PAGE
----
Inheritance Tax – New Main Residence Nil Rate Band (RNRB) is here.
The 6th April 2017 marked the introduction of the Residence Nil Rate Band which applies to inheritance tax (IHT) liability.
This is an increase in the nil rate band for IHT, allowing for an ‘offset’ against the family home.
Up until 6th April, any nil-rate band that was not used was transferred to the widow’s or widower’s estate and when the home is transferred on death to the children, the additional nil rate band was included for IHT calculations.
After 6th April anyone’s estate following death may now be entitled to enhanced relief (RNRB), subject to qualifying criteria.
The following will have to apply:
- Death occurred on or after 6th April 2017.
- The deceased owned a home, or the share of a home.
- Direct descendants (Children or grandchildren) must inherit the home.
- The value of the home does not exceed £2 million.
- The deceased downsized his or her home, or sold it after 7th July 2015.
The amount of relief has been set as £100,000 in this tax year 2017/2018. Thereafter there are pre-defined rates through to £175,000 in 2020/2021, with annual increases for inflation.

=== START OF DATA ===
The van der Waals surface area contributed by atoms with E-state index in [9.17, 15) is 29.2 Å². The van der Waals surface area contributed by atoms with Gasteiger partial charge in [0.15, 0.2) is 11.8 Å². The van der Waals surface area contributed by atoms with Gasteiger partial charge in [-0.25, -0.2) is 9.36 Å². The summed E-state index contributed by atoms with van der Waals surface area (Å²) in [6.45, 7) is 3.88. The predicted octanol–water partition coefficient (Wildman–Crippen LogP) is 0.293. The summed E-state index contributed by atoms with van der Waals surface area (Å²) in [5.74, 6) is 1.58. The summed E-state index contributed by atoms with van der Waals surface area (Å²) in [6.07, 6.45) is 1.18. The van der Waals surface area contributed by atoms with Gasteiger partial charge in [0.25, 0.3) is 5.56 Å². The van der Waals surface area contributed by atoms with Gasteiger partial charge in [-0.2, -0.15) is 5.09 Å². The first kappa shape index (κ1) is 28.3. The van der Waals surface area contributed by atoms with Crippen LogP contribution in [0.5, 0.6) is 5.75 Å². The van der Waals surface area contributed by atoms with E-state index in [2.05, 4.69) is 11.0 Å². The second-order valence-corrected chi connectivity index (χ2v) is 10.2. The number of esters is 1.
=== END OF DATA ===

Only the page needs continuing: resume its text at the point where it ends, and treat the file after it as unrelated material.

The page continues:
In the event an estate is valued in excess of £2 million, the relief will be tapered by £1 for every £2 of the excess. HMRC’s guidance explains how the RNRB will apply in most circumstances and includes case studies with workings on some common scenarios.
By 2020-21, parents will be able to pass on property worth up to £1 million free of Inheritance Tax to their direct descendants. However, there will be a tapered withdrawal of the RNRB for estates with a net value of more than £2m. This will be at a withdrawal rate of £1 for every £2 over this threshold.
Please call Keith Bonner, lead Independent Financial Adviser and Director of HSC Financial Services of Brighton for Inheritance Tax advice and general tax planning advice.
Call on 01273 7104041 or email firstname.lastname@example.org
The value of your tax reliefs depends on your individual circumstances. Tax laws can change. The Financial Conduct Authority does not regulate tax advice.